Hidden among us: Homelessness remains a steady challenge in Washington County
Homelessness isn’t always visible but remains persistent in Washington County.
The latest statewide survey by the Wilder Foundation shows homeless rates fell for the first time since 2006, but some suburban counties have seen increases. In Washington County, estimated numbers of people who are homeless have remained consistent since 2015.
Earlier this year, about 25 volunteers set out on a bitter January night to count the number of people experiencing homelessness on a single night in Washington County.
The annual snapshot, referred to as the “Point in Time” count, is carried out nationally and submitted to the U.S. Department of Housing and Urban Development.
Searching at gas stations, food shelves and other public places, trained volunteers and officials counted 172 people who were homeless throughout the county.
The survey has hovered close to 170 people the past three years.
But the tally has a significant margin error because it doesn’t take into account people who are couch-hopping or staying with friends or family, said Ann Lindquist, a housing specialist at the county’s redevelopment agency.
"They may not be connected with a service agency, so we don't even know they're homeless," she said. "If you're staying with friends and family, you may not even consider yourself homeless.”
Since Washington County has no shelters, Lindquist said homelessness is more hidden than in parts of Minneapolis or St. Paul.
With many people living paycheck to paycheck, she said an abrupt job loss or large financial payment like a medical bill can lead to someone becoming homeless.
Cecelia Rodiles has been homeless for more than two years.
The 39-year-old was working at a YMCA and studying criminal justice at Century College when her work hours started getting cut.
Unable to keep up with her bills, Xcel Energy shut off her electricity, and she dropped out of school. When she divorced her husband, who she said was abusive, she lost her home in St. Paul.
"It was a really hard time," Rodiles said. "My English wasn’t good. I had no money, no friends. It was very scary.”
Rodiles moved to Minnesota from Mexico in 1999. She learned English while secretly studying for the citizenship test when her husband slept at night.
When she couldn’t afford her home, Rodiles bounced around the east metro living with different people but found it difficult to find another job and navigate the social services system.
"I was so tired –– my soul, not my body," Rodiles said.
Since April, she’s has been living in her van and showering at her gym in Woodbury.
Lindquist said landlords will sometimes begin the eviction process within a few days of a late payment because of a tight rental market.
According to a recent Metropolitan Council report, regional vacancy rates are among the lowest in the nation. In 2016, they dropped to an estimated 4.1 percent, down from 5.8 percent in 2010.
Having an eviction notice on a person’s record can also make finding an affordable apartment difficult. "The rental market is so tight, they don't have to take somebody with even a marginal rental history," Lindquist said.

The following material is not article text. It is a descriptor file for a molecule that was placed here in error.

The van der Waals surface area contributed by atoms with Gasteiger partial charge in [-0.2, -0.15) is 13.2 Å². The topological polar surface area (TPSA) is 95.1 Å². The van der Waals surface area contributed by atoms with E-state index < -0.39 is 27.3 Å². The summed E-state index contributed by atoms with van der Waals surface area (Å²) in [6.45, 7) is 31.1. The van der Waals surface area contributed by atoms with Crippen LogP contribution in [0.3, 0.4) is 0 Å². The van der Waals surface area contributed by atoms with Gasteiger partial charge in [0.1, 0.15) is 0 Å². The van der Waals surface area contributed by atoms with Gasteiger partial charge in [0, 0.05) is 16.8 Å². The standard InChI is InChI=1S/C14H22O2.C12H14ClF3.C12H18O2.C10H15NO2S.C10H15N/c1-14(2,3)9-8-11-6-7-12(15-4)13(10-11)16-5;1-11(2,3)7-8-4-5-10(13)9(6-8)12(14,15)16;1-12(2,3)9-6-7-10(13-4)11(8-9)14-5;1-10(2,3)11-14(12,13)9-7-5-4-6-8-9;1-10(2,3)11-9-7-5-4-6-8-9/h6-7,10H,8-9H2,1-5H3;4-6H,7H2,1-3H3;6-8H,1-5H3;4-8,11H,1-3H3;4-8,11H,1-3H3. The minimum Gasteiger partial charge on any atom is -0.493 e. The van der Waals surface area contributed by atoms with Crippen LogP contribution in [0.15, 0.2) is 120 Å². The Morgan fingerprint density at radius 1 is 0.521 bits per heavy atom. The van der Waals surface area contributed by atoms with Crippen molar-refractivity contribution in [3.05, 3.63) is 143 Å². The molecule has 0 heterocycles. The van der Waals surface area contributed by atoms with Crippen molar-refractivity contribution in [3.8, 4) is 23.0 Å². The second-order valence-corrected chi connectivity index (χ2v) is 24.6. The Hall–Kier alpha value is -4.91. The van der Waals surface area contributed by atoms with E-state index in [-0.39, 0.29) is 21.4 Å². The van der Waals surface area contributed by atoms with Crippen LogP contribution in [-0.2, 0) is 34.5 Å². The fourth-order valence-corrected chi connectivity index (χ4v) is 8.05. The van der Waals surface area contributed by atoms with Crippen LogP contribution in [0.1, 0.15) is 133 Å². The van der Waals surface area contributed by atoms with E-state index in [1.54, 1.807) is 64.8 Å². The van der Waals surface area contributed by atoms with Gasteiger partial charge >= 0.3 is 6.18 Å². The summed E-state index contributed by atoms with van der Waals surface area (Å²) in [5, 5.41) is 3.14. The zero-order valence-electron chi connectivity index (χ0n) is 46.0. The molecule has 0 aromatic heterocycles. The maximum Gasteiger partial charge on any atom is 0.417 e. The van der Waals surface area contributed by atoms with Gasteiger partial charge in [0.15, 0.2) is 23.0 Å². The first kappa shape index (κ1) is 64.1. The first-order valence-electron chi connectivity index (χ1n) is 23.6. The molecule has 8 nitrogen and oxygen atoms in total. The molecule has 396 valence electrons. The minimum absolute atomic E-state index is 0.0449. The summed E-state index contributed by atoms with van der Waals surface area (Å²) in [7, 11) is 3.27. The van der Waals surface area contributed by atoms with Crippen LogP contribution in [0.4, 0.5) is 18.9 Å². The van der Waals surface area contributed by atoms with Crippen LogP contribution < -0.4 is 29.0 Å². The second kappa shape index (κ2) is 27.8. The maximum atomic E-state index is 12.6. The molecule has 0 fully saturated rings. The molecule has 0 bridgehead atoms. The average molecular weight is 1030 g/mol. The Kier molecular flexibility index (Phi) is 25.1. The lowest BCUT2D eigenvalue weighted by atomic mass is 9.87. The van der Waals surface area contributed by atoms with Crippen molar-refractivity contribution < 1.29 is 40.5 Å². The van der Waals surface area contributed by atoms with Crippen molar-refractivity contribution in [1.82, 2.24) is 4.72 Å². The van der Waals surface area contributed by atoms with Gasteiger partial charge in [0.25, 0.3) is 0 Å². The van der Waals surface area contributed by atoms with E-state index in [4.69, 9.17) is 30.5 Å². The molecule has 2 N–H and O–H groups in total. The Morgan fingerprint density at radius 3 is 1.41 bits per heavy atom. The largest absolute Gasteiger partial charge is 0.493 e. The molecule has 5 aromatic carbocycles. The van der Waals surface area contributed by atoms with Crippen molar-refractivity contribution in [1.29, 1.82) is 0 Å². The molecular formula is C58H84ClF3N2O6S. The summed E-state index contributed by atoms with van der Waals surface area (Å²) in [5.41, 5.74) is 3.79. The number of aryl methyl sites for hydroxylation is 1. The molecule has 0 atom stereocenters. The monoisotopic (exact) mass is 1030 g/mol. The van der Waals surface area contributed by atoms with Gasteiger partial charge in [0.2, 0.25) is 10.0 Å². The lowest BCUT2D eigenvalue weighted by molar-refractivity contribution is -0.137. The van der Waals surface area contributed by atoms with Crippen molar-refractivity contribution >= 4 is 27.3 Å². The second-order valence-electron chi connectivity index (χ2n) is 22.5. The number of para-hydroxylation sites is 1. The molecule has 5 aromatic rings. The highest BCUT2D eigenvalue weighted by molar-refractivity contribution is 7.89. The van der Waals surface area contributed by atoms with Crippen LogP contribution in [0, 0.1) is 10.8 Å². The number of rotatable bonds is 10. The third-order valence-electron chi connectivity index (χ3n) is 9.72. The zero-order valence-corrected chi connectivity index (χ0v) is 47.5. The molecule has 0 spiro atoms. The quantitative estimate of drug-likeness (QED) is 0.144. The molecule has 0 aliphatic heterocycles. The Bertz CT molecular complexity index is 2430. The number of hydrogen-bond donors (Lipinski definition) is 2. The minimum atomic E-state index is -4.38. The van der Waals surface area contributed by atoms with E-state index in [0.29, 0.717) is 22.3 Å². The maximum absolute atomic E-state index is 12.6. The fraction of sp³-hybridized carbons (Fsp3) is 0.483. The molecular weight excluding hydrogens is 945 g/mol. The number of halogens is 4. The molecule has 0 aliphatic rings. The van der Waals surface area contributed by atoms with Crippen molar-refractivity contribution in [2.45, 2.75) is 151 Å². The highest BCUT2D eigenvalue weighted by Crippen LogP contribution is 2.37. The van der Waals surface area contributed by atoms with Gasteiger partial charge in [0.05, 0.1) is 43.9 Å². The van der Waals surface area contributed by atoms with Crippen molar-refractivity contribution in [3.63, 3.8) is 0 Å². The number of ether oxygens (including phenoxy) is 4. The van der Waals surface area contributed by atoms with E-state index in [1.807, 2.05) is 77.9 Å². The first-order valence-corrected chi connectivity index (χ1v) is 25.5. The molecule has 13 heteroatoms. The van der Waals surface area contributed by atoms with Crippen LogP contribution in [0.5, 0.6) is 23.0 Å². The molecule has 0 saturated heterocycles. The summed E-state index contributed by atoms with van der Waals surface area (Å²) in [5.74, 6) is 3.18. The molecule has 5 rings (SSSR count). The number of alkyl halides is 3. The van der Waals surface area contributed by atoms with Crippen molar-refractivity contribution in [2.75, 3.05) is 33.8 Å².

Agencies in Washington County are able to connect people with short-term solutions, such as issuing motel vouchers, helping with short-term rental assistance and connecting them to community and nonprofit organizations.
Lindquist said there’s also a large focus on preventing homelessness because it’s less costly, both financially and emotionally.
Despite limited resources in suburbs, Lindquist sees one advantage in people’s willingness to help.
Rachel Kaiser, a personal trainer at the Woodbury Anytime Fitness, said she helped Rodiles by encouraging her to ask her boss for more work hours.
Rodiles went from working 14 hours each week to 40.
As Kaiser told others about Rodiles situation, more people offered to help by pitching in money to help Rodiles pay for personal training session. "When one person is generous, it creates a domino effect in the world," she said.
On an evening when Rodiles’ van wouldn’t start, she reluctantly asked Alex Borgen, a fellow gym member if he’d help jump her car.
After a few unsuccessful attempts, she told him not to worry about it.
The two stayed and talked throughout the night. “She looked like she needed someone to talk to," Borgen, 19, of Woodbury said.
After discovering she was homeless, he offered to help her apply for a job at Cabela's knowing the company was hiring.
He also brought her breakfast the next day.
With only about $7 to her name that week, others at the gym jumped to her aid in finding a mechanic she could work with.
Rodiles said she'll begin work at Cabela's before the beginning of August. She said she hopes to save enough money to get an apartment.
Washington County homelessness resources
• Solid Ground the Home Again program helps families secure permanent housing and provides rent assistance and case management.
• Canvas Health provides support services for youth who are homeless or at-risk of becoming homeless.
• Salvation Army provides financial assistance, such as assistance with utility payment, food, clothing, transportation and more.